Oak Bluffs’ secession from Edgartown, defeated in 1873 and 1878, and finally completed on Feb. 17, 1880 when it was incorporated as Cottage City, was heralded in the Feb. 26, 1880 Cottage City Star. Editor and publisher Howes Norris took a unique approach to townsmen, admonishing them to be at their best in victory.

“Our triumph in the successful incorporation of the town of Cottage City brings with it its duties and responsibilities, which have to be met by the people in a manful manner. Important trusts are imposed on the resident voters, and the eyes of thousands of our friends abroad are upon us at this time, whole scores of people in the old town, and not a few in our midst, are anxiously watching for our blunders, in order that they may cry ‘I told you so!’ In order that we may fulfill the predictions of those who have fought the good fight, that a new town will result in better local government, greater essential improvements, and an increase in the value of all our real estate, we adjure the voters to select men of wise discretion and careful foresight; the men best fitted by education and instinct to be the rulers of the new town.”

Editor Norris went on to pre-critique those who would seek election for their own selfish reasons, and to reassure readers that the paper whose motto was “Independent and just in everything” would indeed castigate the mean or incompetent in matters related to town government. Stephen Flanders of Chilmark was elected and cast the vote favoring secession and the Jan. 15, 1880 Cottage City Star reported that Mr. Beriah T. Hillman — the loser — had filed to contest the election. Mr. Norris’ editorial said, “We have but one regret to express, and that is unqualifiedly for Mr. Hillman. His defeat and consequential disappointment has doubtless blinded him, both to the equities of the case and to the certainty of failure attending any efforts that he may make to deprive Mr. Flanders of his seat. The equities are entirely with the last named gentleman.”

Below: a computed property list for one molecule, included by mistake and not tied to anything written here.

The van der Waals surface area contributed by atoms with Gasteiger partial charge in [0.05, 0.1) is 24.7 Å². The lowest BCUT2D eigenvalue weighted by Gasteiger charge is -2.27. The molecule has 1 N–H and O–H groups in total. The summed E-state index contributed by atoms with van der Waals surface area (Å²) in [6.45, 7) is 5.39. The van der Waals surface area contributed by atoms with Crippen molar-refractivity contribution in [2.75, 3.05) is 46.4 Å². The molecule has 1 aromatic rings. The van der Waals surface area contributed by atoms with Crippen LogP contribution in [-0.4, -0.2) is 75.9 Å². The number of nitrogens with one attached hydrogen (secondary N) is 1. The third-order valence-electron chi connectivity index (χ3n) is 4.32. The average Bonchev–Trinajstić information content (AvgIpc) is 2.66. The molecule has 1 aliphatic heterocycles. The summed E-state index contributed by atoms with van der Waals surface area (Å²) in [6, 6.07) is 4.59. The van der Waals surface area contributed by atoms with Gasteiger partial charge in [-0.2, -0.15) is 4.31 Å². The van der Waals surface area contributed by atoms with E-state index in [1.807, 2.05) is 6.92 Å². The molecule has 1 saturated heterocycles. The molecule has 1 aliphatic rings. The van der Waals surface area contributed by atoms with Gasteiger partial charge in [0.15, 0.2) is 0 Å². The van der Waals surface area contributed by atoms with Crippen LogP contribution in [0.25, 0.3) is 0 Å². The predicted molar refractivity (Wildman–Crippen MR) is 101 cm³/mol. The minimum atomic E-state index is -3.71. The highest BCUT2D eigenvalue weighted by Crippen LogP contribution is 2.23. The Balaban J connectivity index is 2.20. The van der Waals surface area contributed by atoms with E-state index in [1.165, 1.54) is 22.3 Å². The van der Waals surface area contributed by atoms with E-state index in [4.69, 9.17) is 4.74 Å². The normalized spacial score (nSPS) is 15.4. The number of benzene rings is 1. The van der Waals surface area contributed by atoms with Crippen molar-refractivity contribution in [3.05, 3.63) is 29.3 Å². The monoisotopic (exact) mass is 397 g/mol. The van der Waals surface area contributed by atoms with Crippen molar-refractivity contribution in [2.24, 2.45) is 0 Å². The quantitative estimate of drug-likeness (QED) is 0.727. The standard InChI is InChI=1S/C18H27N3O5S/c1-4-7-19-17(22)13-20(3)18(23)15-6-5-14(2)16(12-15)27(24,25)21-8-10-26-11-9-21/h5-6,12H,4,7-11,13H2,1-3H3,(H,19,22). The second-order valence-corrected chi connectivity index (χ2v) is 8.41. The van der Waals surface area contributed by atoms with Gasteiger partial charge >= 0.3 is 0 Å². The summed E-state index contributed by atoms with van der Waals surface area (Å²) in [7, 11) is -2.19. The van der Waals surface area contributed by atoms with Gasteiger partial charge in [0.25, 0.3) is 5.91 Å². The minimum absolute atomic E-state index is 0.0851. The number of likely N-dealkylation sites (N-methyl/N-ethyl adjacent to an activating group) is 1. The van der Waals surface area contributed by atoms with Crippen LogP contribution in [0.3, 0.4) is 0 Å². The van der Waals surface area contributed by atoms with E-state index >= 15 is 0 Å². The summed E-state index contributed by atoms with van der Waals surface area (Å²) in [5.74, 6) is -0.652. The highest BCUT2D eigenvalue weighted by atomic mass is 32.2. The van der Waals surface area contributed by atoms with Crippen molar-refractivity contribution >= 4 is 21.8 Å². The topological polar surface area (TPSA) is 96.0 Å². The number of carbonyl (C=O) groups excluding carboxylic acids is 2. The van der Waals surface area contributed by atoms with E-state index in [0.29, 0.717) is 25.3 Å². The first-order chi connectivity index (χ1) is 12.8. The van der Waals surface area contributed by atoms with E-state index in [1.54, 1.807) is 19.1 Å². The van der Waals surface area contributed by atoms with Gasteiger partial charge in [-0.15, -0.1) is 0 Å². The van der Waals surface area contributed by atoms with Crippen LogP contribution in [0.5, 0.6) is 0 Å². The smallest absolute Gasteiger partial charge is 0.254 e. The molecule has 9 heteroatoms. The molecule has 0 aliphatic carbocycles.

Indefatigable in his support of secession Mr. Norris wrote, “Remember, we know better what is wanted in this section than people who live miles away, and come here very infrequently, and do not intermingle with the property owners.” He poetically properly predicted; “The town of Cottage City is to be, and that right speedily”.

Remember that Monday — St. Patrick’s Day — is also Daffodil Day brought to you by the Martha’s Vineyard Cancer Support Group. Daffodils are on sale at Cronig’s, the Edgartown Stop & Shop and the Martha’s Vineyard Hospital for $10. The all-volunteer group utilizes Daffodil Day to raise funds for Island cancer patients and families. Call Diane Ballay-Foley at 508-693-7115 or AnneMarie Donahue at 508-627-7058 for more information if you’d like to help.

Finishing touches remain on the new fishing pier. On one hand, I’m disappointed that the railings match the industrial look of the SSA more than the Victorian look of Ocean Park, but on the other hand, I guess it’s all neatly done.

Attention should be paid by our relevant committees as funds are released to restore the rest of the railings along our gorgeous northwest coastline. Log onto the Friends of Oak Bluffs website at www.friendsofoakbluffs.org/donate.php to see the sample railing you might like.

The backpedaling by the Martha’s Vineyard Commission on Mr. Dunn’s and our new bowling alley is interesting as former foes revisit how what they once opposed, they have now unanimously approved — after the overwhelming wishes of the populace became known. Perhaps the tenuous omniscience of the organization will harken the wisdom of Howes Norris, “We know better what is wanted in this section than people who live miles away . . .” — and we the voters, daily reminded by the NStar poles lining Edgartown-Vineyard Haven Road, should remember that when the time to vote is at hand.

Something more to add to the uniqueness of Oak Bluffs; a triceratops — brilliant!

In honor of St. Patrick’s Day: May your troubles be less, and your blessings be more, and nothing but happiness come through your door.

Keep your foot on a rock.